Hollywood has produced some wonderful films set in the world of Major League Baseball, but many of them have been works of fiction. Bull Durham comes to mind, as does Field Of Dreams and The Natural, but in my opinion some of the best stories that can be told about America’s Favorite Pastime are the one’s about the real-life sluggers. This September, Sony and director Bennett Miller (Capote) are bringing audiences Moneyball, a drama about the Oakland Athletics’ GM Billy Beane, and while the film stars Brad Pitt, Phillip Seymour Hoffman and Robin Wright Penn, it faces the challenge of centering on a relatively unknown figure. Luckily for Robert Redford and writer/director Brian Helgeland (L.A. Confidential), their new joint effort will focus on one of the most well-known and respected baseball players of all time – Jackie Robinson.
The LA Times is reporting that the duo has struck a deal to collaborate on this ambitious biopic, which Redford has been trying to get made for years. He’ll co-star in the film, alongside an as-yet-uncast actor who’ll play Robinson, as Branch Rickey, the Brooklyn Dodgers executive who discovered and signed the future star. The film is said to focus less on Robinson’s role in breaking the color barrier in the MLB and more on his relationship with Rickey, who scholars believe integrated baseball for reasons of both idealism and economics. On their complex friendship, Redford was quoted saying, “no one really knows the Rickey part, the political maneuvers and the partnership they had to share. It’s the story underneath the story you thought you knew.”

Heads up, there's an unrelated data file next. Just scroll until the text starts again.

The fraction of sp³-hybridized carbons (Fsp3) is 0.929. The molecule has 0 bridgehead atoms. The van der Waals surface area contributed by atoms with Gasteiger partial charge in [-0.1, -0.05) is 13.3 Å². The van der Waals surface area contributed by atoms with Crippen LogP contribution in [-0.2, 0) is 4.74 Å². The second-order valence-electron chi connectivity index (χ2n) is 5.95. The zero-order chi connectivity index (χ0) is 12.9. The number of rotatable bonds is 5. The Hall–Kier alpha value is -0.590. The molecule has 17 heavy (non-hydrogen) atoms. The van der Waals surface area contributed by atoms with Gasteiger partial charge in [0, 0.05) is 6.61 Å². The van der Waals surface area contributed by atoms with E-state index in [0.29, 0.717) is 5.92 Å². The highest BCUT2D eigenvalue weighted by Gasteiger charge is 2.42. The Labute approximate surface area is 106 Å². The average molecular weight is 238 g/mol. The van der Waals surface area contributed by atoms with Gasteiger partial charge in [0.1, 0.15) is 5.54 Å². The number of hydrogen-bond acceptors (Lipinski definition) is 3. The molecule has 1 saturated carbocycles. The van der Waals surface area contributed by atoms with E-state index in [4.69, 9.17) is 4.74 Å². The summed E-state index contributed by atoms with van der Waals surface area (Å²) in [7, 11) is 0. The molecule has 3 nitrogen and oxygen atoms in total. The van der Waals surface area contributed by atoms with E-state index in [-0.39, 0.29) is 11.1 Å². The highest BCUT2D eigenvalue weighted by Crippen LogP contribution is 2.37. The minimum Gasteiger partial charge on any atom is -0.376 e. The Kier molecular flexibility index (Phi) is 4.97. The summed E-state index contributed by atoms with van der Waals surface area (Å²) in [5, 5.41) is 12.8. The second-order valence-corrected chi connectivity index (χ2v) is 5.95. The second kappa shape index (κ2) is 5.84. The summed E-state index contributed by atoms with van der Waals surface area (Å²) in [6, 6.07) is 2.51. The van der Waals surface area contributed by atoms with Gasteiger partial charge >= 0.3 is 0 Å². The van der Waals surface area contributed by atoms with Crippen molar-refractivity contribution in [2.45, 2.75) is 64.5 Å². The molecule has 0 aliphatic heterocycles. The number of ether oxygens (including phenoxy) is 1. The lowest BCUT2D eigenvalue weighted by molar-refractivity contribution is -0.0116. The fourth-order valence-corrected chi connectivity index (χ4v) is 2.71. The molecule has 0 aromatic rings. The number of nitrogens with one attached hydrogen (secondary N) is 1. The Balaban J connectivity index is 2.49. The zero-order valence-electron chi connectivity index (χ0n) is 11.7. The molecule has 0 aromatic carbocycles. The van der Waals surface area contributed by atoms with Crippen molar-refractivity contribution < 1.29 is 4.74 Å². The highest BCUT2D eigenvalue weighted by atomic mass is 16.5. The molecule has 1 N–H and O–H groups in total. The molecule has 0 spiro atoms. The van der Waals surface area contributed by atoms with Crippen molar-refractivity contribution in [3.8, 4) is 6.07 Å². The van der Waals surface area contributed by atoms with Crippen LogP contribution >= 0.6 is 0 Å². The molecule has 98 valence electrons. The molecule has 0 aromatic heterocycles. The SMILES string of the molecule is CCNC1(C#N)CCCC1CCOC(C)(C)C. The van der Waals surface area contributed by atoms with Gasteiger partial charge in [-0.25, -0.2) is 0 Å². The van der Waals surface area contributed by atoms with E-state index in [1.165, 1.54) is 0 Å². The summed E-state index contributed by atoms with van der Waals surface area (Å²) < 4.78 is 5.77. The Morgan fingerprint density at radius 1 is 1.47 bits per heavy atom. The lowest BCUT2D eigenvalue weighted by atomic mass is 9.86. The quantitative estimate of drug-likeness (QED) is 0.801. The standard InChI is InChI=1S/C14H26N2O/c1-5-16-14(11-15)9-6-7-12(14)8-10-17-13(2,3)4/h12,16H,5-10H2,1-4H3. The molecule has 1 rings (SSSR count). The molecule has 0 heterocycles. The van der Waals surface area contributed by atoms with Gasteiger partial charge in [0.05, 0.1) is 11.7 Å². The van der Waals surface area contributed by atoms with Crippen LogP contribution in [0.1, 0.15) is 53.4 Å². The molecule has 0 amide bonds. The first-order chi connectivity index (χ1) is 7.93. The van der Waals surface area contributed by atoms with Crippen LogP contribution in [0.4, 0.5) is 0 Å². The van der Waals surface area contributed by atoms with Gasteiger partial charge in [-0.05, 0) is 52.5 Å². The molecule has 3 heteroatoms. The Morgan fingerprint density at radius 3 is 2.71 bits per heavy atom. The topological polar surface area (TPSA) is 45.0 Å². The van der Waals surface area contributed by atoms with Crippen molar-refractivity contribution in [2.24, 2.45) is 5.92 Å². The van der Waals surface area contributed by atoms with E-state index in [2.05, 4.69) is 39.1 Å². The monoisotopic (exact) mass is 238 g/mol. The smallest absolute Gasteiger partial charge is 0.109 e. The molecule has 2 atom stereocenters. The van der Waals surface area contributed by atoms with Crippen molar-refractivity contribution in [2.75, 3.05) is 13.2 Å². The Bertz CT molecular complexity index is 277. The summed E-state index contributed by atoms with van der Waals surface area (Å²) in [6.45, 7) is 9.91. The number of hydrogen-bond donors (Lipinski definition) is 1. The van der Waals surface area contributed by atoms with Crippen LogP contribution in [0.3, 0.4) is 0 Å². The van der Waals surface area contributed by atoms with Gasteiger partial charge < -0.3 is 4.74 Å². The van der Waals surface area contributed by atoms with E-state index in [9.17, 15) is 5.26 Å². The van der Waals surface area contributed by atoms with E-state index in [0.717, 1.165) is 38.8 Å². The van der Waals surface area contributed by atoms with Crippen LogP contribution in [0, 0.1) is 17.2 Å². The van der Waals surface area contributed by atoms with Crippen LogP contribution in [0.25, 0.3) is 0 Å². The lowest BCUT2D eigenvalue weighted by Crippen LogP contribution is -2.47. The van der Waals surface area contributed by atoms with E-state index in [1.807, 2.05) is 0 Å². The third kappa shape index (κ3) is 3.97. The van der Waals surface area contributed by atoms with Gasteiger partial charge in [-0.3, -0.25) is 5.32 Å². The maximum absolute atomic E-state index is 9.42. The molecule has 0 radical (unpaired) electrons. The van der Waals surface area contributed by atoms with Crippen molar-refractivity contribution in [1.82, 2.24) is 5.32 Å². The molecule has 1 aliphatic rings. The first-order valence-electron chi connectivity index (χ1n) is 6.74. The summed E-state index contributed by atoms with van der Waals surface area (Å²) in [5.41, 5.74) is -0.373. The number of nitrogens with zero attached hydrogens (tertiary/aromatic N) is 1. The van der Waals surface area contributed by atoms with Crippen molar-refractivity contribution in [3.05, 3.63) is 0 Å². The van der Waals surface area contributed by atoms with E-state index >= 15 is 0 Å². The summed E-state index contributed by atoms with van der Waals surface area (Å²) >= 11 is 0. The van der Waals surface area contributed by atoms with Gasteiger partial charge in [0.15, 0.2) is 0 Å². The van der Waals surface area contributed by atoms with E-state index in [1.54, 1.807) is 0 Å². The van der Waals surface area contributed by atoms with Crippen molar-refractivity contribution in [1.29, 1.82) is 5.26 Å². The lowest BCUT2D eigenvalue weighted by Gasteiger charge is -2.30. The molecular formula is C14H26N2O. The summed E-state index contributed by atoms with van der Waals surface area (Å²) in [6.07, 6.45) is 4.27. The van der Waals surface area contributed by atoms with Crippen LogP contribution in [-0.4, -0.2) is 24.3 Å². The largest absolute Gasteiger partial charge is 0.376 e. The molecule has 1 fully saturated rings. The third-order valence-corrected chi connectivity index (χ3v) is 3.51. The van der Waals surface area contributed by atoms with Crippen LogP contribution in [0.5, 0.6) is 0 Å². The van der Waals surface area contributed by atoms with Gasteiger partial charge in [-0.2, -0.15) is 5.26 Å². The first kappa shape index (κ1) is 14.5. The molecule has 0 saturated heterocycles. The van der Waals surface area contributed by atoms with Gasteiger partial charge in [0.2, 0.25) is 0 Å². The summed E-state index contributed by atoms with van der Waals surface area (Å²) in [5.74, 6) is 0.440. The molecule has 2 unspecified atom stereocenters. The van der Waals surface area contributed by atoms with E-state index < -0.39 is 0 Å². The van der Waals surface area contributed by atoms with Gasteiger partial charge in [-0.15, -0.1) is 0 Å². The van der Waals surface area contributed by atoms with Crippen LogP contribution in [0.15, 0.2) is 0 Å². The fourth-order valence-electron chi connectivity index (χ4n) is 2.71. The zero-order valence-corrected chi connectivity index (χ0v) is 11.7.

Helgeland will write and direct the untitled film, though its script has already seen Redford and other scribes like John Adams’ Kirk Ellis. Production is obviously way off for now, as there are many details that must be sorted out first – chief amongst them being choosing the right actor to play the legendary Robinson. I’ve long felt that the story of the rise of the Dodgers, from being constantly defeated by the New York Yankees at the World Series from 1947 through 1955, when the team finally beat the Bronx Bombers, is the ultimate baseball underdog tale and Robinson’s story fits right into that period. Though I’d rather watch a rousing, decade-spanning rags-to-riches story about one of the most beloved teams in professional sports, Robinson’s life is long-overdue for the big-screen treatment and I’m very excited that this film is finally moving forward.
As for who should play Robinson, my pick is Chiwetel Ejiofor, not necessarily because he’s the best physical match for the slugger (though with modern make-up practices I could probably play Robinson), but because I strongly believe that there’s nothing this fantastic British actor can’t do. Still, I want to hear your opinions on who should take on this prized part. Sound off!
Source: The LA Times